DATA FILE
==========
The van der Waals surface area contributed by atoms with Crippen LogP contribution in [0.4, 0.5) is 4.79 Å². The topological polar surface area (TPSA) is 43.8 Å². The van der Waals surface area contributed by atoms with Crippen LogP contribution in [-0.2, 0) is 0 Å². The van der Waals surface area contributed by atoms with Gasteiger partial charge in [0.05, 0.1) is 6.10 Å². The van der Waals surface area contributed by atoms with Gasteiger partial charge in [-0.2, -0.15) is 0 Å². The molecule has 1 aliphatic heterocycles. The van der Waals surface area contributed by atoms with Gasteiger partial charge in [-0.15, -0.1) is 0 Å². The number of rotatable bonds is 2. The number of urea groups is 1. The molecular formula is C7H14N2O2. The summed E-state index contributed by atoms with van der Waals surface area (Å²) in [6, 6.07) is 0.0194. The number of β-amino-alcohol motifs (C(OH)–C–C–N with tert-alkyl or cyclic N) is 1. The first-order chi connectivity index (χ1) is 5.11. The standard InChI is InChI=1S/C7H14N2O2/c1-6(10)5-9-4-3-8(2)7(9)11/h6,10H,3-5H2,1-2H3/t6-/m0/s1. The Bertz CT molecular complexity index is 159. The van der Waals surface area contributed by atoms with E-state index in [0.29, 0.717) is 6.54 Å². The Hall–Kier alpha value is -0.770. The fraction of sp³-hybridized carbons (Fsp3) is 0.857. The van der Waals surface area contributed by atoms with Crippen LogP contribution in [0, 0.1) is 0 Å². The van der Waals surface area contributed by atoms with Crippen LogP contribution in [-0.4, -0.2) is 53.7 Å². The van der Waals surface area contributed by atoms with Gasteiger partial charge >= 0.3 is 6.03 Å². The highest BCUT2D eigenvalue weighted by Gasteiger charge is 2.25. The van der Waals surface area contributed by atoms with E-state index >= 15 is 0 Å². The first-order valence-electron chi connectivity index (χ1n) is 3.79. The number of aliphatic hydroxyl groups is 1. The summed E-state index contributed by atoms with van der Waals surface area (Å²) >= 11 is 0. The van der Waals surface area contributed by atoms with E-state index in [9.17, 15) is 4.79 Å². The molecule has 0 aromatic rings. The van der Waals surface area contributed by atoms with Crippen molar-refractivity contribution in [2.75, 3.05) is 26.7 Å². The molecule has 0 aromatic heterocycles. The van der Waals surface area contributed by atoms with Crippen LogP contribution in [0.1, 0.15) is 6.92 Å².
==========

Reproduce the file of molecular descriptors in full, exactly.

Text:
The van der Waals surface area contributed by atoms with Crippen LogP contribution in [0.4, 0.5) is 4.79 Å². The topological polar surface area (TPSA) is 43.8 Å². The van der Waals surface area contributed by atoms with Crippen LogP contribution in [-0.2, 0) is 0 Å². The van der Waals surface area contributed by atoms with Gasteiger partial charge in [0.05, 0.1) is 6.10 Å². The van der Waals surface area contributed by atoms with Gasteiger partial charge in [-0.2, -0.15) is 0 Å². The molecule has 1 aliphatic heterocycles. The van der Waals surface area contributed by atoms with Gasteiger partial charge in [-0.15, -0.1) is 0 Å². The number of rotatable bonds is 2. The number of urea groups is 1. The molecular formula is C7H14N2O2. The summed E-state index contributed by atoms with van der Waals surface area (Å²) in [6, 6.07) is 0.0194. The number of β-amino-alcohol motifs (C(OH)–C–C–N with tert-alkyl or cyclic N) is 1. The first-order chi connectivity index (χ1) is 5.11. The standard InChI is InChI=1S/C7H14N2O2/c1-6(10)5-9-4-3-8(2)7(9)11/h6,10H,3-5H2,1-2H3/t6-/m0/s1. The Bertz CT molecular complexity index is 159. The van der Waals surface area contributed by atoms with E-state index in [0.29, 0.717) is 6.54 Å². The Hall–Kier alpha value is -0.770. The fraction of sp³-hybridized carbons (Fsp3) is 0.857. The van der Waals surface area contributed by atoms with Crippen LogP contribution in [0, 0.1) is 0 Å². The van der Waals surface area contributed by atoms with Crippen LogP contribution in [-0.4, -0.2) is 53.7 Å². The van der Waals surface area contributed by atoms with Gasteiger partial charge >= 0.3 is 6.03 Å². The highest BCUT2D eigenvalue weighted by Gasteiger charge is 2.25. The van der Waals surface area contributed by atoms with E-state index >= 15 is 0 Å². The first-order valence-electron chi connectivity index (χ1n) is 3.79. The number of aliphatic hydroxyl groups is 1. The summed E-state index contributed by atoms with van der Waals surface area (Å²) >= 11 is 0. The van der Waals surface area contributed by atoms with E-state index in [9.17, 15) is 4.79 Å². The molecule has 0 aromatic rings. The van der Waals surface area contributed by atoms with Crippen molar-refractivity contribution in [2.75, 3.05) is 26.7 Å². The molecule has 0 aromatic heterocycles. The van der Waals surface area contributed by atoms with Crippen LogP contribution in [0.1, 0.15) is 6.92 Å².